The hydrogenation of alkenes with molecular hydrogen is an exothermic process, with a (H§ ( -30 kcal/mol.18 However, the uncatalyzed reaction has a high energy of activation. Although this reaction does not occur at an appreciable rate a room temperature, it proceeds quickly when a heterogenous metal catalyst is added, such as finely divided platinum, nickel, palladium, rhodium, or ruthenium.18 When such a metal is present, molecular hydrogen becomes chemisorbed to the surface, weakening the hydrogen-hydrogen bond considerably. Alkenes also become adsorbed to the surface, and the hydrogen atoms are added to the alkene in a stepwise, sin fashion. The newly formed alkane then breaks free from the surface, and the process continues. This is one example where the stereochemistry of the product may be controlled by using a heterogeneous catalys.

The production of polypropylene using a Titanium chloride salt anchored onto a MgCl2 support, known as the Ziegler Natta reaction, can be acheived using ambient temperatures and pressures. Ziegler and Natta received the Mobel Prize in 1963 for this development.20 In this reaction, the titanium atoms on the surface do not have a filled coordination sphere, and they act as lewis acids, effectively accepting adsorbed ethylene or propylene as a ligand.

The Fischer-Tropsch method for synthesizing organic molecules from carbon monoxide and molecular hydrogen is an incredible example of the lack of specificity and complex mecanisms involved in heterogeneous catalysis.19 The overall reaction is:

nCO + 2nH2 ---> -(CH2)n + nH2O.

The (H500K = 39.4 kcal/mol for this reaction. The products include various straight chain alkanes, alkenes, alcohols, aldehydes, carboxylic acids, esters, and some arenes.19 The heterogeneous metal used to catalyze this reaction may be Fe, Co, Ni or Rh2.1

The probability of chain growth is affected by several reaction conditions.21 The basicity of the catalyst has a definite effect on on the proportion of products formed. K2O is often added to the metal to increase the efficiency of the reaction. It is thought that K2O donates some elctron density to the metal, lowering its work function and making it easier for the metal to donate electron density to adsorbed CO. The overall temperature of the reaction also affects the dominant products. The thermodynamic products for the complete reaction are carbon (graphite) and methane. At lower temperatures, kinetic factors dominate, and more complex molecules are seen as the "products" of the catalyzed reaction. At higher temperatures, the formation of methane and smaller chain alkanes increases, as thermodynamic considerations have a greater affect.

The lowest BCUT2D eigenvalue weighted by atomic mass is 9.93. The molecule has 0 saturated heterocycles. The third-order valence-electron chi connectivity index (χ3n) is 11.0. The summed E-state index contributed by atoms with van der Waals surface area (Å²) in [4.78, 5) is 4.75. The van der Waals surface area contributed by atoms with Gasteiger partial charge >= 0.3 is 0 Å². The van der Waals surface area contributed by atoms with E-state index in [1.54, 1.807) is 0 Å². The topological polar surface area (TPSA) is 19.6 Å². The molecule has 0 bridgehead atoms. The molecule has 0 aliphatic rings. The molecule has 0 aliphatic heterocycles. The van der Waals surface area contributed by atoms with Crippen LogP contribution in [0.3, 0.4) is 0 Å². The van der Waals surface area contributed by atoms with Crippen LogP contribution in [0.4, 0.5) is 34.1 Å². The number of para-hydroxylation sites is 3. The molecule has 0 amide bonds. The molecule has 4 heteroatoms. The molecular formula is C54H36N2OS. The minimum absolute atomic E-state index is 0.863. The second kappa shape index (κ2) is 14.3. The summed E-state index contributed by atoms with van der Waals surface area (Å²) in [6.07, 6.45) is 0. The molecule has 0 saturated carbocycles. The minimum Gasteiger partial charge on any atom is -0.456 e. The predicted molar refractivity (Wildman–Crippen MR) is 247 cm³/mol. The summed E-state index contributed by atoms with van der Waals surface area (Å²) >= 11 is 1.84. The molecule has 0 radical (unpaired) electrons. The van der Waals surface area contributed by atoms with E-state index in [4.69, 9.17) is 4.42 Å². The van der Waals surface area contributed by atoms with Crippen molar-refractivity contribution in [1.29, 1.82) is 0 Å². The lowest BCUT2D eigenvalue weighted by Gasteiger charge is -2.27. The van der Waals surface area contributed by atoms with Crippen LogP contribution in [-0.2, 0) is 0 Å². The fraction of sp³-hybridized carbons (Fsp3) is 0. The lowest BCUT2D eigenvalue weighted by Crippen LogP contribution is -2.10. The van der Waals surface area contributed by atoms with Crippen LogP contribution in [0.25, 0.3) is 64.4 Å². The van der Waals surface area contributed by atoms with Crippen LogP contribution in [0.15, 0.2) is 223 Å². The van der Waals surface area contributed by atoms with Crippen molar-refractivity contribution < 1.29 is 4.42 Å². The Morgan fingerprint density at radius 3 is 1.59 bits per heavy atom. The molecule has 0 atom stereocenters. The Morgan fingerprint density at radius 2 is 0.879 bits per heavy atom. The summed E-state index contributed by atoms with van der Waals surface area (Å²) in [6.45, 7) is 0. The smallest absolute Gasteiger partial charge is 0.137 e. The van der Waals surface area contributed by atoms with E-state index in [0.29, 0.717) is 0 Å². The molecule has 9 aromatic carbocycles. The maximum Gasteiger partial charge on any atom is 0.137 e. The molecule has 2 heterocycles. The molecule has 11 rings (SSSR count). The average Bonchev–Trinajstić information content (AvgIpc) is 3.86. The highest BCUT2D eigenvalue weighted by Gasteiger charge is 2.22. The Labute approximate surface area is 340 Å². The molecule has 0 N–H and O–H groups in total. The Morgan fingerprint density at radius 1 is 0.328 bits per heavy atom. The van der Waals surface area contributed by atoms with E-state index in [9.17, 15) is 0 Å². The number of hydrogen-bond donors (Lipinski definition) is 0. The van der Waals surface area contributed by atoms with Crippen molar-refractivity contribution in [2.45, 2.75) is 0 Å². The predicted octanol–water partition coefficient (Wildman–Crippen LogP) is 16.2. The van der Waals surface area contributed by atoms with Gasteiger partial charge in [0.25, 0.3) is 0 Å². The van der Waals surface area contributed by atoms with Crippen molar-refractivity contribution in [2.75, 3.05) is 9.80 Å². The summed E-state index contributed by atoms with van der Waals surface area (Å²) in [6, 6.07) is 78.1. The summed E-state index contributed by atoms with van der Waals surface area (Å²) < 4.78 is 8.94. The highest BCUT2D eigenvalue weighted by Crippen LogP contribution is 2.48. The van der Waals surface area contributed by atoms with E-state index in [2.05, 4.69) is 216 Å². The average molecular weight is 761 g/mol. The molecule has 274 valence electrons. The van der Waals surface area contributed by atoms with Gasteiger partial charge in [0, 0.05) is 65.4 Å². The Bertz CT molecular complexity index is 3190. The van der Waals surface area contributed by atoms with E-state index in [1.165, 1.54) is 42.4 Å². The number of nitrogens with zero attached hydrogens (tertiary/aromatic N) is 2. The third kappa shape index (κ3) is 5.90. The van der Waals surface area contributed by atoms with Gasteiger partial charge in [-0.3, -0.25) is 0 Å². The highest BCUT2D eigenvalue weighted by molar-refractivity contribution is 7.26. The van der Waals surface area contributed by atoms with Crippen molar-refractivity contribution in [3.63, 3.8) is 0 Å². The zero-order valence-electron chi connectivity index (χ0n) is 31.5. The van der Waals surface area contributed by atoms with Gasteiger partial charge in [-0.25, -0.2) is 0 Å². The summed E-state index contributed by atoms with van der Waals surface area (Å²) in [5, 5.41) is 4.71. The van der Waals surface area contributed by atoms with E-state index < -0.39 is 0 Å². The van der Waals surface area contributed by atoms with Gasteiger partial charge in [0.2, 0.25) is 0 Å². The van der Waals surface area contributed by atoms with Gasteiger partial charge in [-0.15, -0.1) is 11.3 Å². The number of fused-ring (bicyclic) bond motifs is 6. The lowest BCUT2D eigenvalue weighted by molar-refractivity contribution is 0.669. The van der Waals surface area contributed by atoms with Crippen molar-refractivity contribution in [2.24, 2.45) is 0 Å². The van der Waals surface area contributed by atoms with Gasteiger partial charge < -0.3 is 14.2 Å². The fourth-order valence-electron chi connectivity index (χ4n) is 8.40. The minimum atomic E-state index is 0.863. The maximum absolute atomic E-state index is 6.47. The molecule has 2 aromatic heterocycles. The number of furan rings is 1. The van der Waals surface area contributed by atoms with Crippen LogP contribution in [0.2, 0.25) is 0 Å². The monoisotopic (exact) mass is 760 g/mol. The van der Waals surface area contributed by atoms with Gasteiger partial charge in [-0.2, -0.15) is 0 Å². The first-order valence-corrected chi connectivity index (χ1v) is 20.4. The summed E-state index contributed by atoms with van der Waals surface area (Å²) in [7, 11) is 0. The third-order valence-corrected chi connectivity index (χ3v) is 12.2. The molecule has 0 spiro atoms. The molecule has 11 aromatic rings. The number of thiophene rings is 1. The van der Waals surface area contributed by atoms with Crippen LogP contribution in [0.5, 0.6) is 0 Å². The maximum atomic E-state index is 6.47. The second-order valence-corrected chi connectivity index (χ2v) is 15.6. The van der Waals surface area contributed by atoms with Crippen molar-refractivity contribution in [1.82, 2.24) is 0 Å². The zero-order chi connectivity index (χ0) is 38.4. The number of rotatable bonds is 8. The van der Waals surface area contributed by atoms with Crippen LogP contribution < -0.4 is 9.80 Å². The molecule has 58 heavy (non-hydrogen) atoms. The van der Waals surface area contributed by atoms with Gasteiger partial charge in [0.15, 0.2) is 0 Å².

Perhaps the most important reaction condition is the relative pressures of the reactants.19 CO and H2O are known to be strongly chemisorbed on these metals under these reaction conditions, while H2 is only weakly chemisorbed. If the partial pressure of molecular hydrogen is high relative to CO and H2O, it will be able to compete with the latter two gases more effectly for active sites on the metal surface. Because of the increased concentration of chemisorbed hydrogen, the probability of chain terminating steps will be fairly high, and the products will have fairly low molecular weights. If the partial pressure of H2 is kept low with respect to CO and H2O partial pressures, the surface will have less chemisorbed hydrogen, and the chain formation and growth steps will dominate.

In each of these reactions, the adsorption (chemisorption) of the reactants lowers the activation energy of the reaction considerably. These are just a few examples of heterogeneous catalysts - there are many more, composed of alloys or metal solutions, salts, oxides, and other combinations and types of surfaces.

Future Prospects

The advancements in our understanding of the forces governing adsorption onto metallic surfaces have great implications not only for academic research, but in such fields as materials science, as human demand for clothing and machined products becomes much more advanced, in the engineering, electronics, and semiconducting industries, where it is becoming more important to understand adsorption and the exact properties of certain metals and alloys, as the pressure to miniaturize increases. Other applications include the development of biocompatible artificial tissues, limbs, and prosthetics15, and the development of different or safer methods for processing of food components, such as in the partial hydrogenation of saturated fats. As our ability to probe the exact nature of clean and unclean surfaces increases, and because the surfaces of metals and alloys vary so greatly at the atomic level, the prospects for developing new heterogeneous catalysts are very great.